Published September 05, 2012
Ahead of Sunday’s big game between the Denver Broncos and Pittsburgh Steelers, some students in Greeley, Colo., are upset over an anti-gang policy that prohibits them from wearing Peyton Manning’s No. 18 jersey.
The future Hall of Fame quarterback, who the Broncos signed during the off season, has given fans hope the team can build on its unlikely playoff drive of a year ago, and jerseys emblazoned with his name and number are a huge seller throughout the state. But how can a Bronco fan express his devotion if the jersey remains in a drawer?
“They told me I couldn’t wear 18 anymore because it’s a gang number and I had to take it off,” said Konnor Vanatta during an interview with FOX31 Denver on Tuesday.
Vanatta, a third grader in the Weld County School System, was disappointed to learn that the number 18 is considered to represent gang affiliations and is not allowed on clothing inside county classrooms.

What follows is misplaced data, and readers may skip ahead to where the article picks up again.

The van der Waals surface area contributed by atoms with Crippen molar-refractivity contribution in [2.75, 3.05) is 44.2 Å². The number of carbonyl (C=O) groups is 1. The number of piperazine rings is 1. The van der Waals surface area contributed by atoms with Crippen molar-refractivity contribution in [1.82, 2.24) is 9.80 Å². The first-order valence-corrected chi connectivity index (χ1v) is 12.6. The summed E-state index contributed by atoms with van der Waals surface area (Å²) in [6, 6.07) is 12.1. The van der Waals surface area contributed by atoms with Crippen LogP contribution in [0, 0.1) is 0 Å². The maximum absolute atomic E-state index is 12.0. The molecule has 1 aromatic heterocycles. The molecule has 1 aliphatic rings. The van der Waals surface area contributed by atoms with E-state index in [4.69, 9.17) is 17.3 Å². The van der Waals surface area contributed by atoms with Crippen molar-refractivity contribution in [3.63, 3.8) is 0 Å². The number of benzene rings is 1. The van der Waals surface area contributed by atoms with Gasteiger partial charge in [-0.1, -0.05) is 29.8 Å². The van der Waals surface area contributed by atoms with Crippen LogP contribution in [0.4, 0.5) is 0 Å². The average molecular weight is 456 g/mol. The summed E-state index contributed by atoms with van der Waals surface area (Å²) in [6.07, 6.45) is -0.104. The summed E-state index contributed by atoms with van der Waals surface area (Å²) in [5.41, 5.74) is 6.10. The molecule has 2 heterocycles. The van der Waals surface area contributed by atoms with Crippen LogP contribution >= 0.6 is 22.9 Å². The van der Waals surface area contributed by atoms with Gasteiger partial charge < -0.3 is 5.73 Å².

“I’m pretty upset the schools have come down to this and I think they need to start paying attention to the education the children are getting rather than what they’re wearing,” added Pam Vanatta, the student’s mother.
A spokesperson for Weld County District 6 explained the policy has been around for more than three years and applies to the numbers 13, 14,18, 31, 41 and 81.
“We’re Broncos fans ourselves; it has nothing to do with that. We’re just wanting to set a consistent solid, example,” said district spokesperson Roger Fiedler.
Not to be discouraged, Vanatta wore a No. 61 jersey to school on Tuesday to protest the policy.